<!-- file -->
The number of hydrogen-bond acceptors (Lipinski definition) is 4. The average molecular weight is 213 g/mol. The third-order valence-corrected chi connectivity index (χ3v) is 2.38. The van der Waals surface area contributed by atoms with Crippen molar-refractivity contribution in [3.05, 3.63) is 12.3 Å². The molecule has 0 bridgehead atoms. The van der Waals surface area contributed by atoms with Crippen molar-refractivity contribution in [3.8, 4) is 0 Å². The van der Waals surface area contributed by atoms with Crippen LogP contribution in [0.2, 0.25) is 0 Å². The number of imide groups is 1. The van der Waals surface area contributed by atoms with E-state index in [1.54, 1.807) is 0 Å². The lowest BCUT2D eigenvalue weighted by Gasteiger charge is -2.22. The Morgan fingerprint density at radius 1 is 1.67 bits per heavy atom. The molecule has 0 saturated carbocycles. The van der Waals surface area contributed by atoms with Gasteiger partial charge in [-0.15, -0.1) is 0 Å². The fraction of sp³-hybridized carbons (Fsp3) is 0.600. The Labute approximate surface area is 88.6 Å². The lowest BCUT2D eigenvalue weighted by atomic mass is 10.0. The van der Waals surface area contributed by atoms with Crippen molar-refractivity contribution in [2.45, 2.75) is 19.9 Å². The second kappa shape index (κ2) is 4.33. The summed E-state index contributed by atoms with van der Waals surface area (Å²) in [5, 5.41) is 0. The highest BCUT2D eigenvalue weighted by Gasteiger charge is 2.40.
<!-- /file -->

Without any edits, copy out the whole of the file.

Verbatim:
The number of hydrogen-bond acceptors (Lipinski definition) is 4. The average molecular weight is 213 g/mol. The third-order valence-corrected chi connectivity index (χ3v) is 2.38. The van der Waals surface area contributed by atoms with Crippen molar-refractivity contribution in [3.05, 3.63) is 12.3 Å². The molecule has 0 bridgehead atoms. The van der Waals surface area contributed by atoms with Crippen molar-refractivity contribution in [3.8, 4) is 0 Å². The van der Waals surface area contributed by atoms with Crippen LogP contribution in [0.2, 0.25) is 0 Å². The number of imide groups is 1. The van der Waals surface area contributed by atoms with E-state index in [1.54, 1.807) is 0 Å². The lowest BCUT2D eigenvalue weighted by Gasteiger charge is -2.22. The Morgan fingerprint density at radius 1 is 1.67 bits per heavy atom. The molecule has 0 saturated carbocycles. The van der Waals surface area contributed by atoms with Gasteiger partial charge in [-0.15, -0.1) is 0 Å². The fraction of sp³-hybridized carbons (Fsp3) is 0.600. The Labute approximate surface area is 88.6 Å². The lowest BCUT2D eigenvalue weighted by atomic mass is 10.0. The van der Waals surface area contributed by atoms with Crippen molar-refractivity contribution in [2.45, 2.75) is 19.9 Å². The second kappa shape index (κ2) is 4.33. The summed E-state index contributed by atoms with van der Waals surface area (Å²) in [5, 5.41) is 0. The highest BCUT2D eigenvalue weighted by Gasteiger charge is 2.40.